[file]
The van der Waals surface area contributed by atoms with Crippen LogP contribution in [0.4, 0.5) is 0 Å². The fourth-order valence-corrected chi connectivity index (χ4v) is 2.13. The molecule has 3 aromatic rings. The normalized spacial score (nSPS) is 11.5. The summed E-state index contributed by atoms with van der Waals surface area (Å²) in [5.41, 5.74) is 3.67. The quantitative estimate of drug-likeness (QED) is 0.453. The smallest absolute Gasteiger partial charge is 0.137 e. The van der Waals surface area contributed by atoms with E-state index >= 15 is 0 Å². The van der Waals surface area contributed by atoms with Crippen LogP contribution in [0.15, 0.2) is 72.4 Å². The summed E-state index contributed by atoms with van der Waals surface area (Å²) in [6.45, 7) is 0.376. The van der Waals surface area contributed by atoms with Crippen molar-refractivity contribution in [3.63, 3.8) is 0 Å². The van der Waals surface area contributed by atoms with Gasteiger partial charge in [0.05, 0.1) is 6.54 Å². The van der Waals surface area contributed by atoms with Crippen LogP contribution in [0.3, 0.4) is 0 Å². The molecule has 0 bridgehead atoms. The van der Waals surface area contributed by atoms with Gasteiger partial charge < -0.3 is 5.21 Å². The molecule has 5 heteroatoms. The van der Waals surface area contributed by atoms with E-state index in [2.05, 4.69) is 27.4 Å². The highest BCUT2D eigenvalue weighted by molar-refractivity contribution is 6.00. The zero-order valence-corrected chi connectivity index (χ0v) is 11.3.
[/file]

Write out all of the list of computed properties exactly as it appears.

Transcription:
The van der Waals surface area contributed by atoms with Crippen LogP contribution in [0.4, 0.5) is 0 Å². The fourth-order valence-corrected chi connectivity index (χ4v) is 2.13. The molecule has 3 aromatic rings. The normalized spacial score (nSPS) is 11.5. The summed E-state index contributed by atoms with van der Waals surface area (Å²) in [5.41, 5.74) is 3.67. The quantitative estimate of drug-likeness (QED) is 0.453. The smallest absolute Gasteiger partial charge is 0.137 e. The van der Waals surface area contributed by atoms with E-state index >= 15 is 0 Å². The van der Waals surface area contributed by atoms with Crippen LogP contribution in [0.15, 0.2) is 72.4 Å². The summed E-state index contributed by atoms with van der Waals surface area (Å²) in [6.45, 7) is 0.376. The van der Waals surface area contributed by atoms with Crippen molar-refractivity contribution in [3.63, 3.8) is 0 Å². The van der Waals surface area contributed by atoms with Gasteiger partial charge in [0.05, 0.1) is 6.54 Å². The van der Waals surface area contributed by atoms with Crippen LogP contribution in [0.3, 0.4) is 0 Å². The molecule has 0 bridgehead atoms. The van der Waals surface area contributed by atoms with Gasteiger partial charge < -0.3 is 5.21 Å². The molecule has 5 heteroatoms. The van der Waals surface area contributed by atoms with E-state index in [2.05, 4.69) is 27.4 Å². The highest BCUT2D eigenvalue weighted by molar-refractivity contribution is 6.00. The zero-order valence-corrected chi connectivity index (χ0v) is 11.3.